October is Halloween season…but it also seems to be prime time for events – of which there are several this weekend – about our historic and diverse L.A. neighborhoods.
First up, the Los Angeles Conservancy is holding its annual L.A. Historic Neighborhoods Conference, this year titled “Growing Up with Character,” starting at 8:30 a.m. on Saturday at St. John’s Cathedral, 514 W. Adams Blvd. This day-long forum addresses issues of neighborhood conservation through panel discussions, interactive workshops and conversations with community stakeholders. The overall theme this year is community character – from tree-lined streets of historic homes to clusters of older duplexes and bungalow courts to “background buildings” in industrial neighborhoods. The event is open to anyone interested in neighborhood conservation issues such as teardowns, mansionization, infill development, HPOZs, Re:CodeLA, etc. It opens with a slide show with Charles Phoenix…and closes with a choice of several local neighborhood walking tours. Tickets are $25. For reservations and more information, see the link above.
If you’d prefer your neighborhoods with more walking and less talking, check out the L.A. Commons’ 6th annual Found LA tour event, “Soul of the City,” which is offering more than 10 free walking tours this weekend (some on Saturday; some on Sunday) exploring the “amazing diversity of religions and spirituality across Los Angeles and the cultural practices embedded within them.” Among the tours available so far (more may be added) are the Wat Thai Temple in North Hollywood, where Thai Buddhists gather to observe their faith and partake in the offerings at an incredible food marketplace…the First AME church in Los Angeles, which was founded by Los Angeles pioneer Biddy Mason and others and is now housed in a landmark building designed by Paul Williams…the Hollywood Temple where Hindu Swami, Paramahansa Yogananda, brought yoga and meditation to the West in the 1920s and incorporated the Self Realization Fellowship in 1935…the Bhagavad Gita Museum/Hare Krishna Temple and Restaurant…the Church of Jesus Christ of Latter Day Saints (Mormon) Temple…Zen Center of L.A….Wilshire Boulevard Temple…Peace Awareness Labyrinth and Gardens…and many more. See the link above for details, the complete list of tours, and (required) reservations.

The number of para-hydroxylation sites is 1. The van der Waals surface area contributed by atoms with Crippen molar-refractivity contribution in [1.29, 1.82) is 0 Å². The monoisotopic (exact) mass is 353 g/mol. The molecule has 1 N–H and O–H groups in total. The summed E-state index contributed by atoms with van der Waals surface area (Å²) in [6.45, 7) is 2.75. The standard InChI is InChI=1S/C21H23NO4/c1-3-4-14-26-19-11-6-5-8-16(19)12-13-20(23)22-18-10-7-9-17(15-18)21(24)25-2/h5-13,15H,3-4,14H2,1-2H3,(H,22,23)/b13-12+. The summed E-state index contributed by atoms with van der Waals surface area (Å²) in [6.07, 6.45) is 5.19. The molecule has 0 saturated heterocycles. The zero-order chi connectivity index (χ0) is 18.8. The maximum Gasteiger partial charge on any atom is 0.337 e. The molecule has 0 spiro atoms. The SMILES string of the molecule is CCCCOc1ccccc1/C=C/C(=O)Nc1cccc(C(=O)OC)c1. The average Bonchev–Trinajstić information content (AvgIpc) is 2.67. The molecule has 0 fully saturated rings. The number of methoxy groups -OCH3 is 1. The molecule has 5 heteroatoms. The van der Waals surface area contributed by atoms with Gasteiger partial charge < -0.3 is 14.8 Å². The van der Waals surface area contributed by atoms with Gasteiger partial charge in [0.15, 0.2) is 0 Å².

Also in the historic vein on Saturday, from 9 a.m. to 5 p.m. is the 11th Annual Los Angeles Archives Bazaar at USC’s Doheny Memorial Library on the USC Campus. A broad array of institutions and archives – from the Academy of Motion Picture Arts and Sciences and the Los Angeles Public Library to dozens of private collectors – will show off their collections and answer questions. There will also be a full-day slate of workshops and demonstrations on the archiving and preservation of photographs and scrapbooks, how to research historical information about Los Angeles, and more specific topics such as the worst ever man-made disaster in Southern California and, in consideration of Thomas More’s 500-year-old book Utopia, a discussion on how L.A. is often associated with the fictional land, despite such intractable problems as gridlock, drought, homelessness, and income inequality. The event is free and open to the public; no reservations required.
Just across the street from USC, at the California Science Center, Saturday also marks the opening of The Science Behind Pixar, which provides a unique, first-time look into the Pixar filmmaking process, and explores the science and technology behind its beloved animated films and and characters. The exhibit includes more than 40 interactive elements in eight sections, each of which focuses on a specific step in the filmmaking process. There will also be hands-on activities, firsthand accounts from members of the studios’ production teams, and face-to-face re-creations of your favorite Pixar film characters, including Buzz Lightyear, Dory, Mike and Sulley, Edna Mode, and WALL•E. Tickets for timed admissions are $14.95 and advance reservations are strongly urged.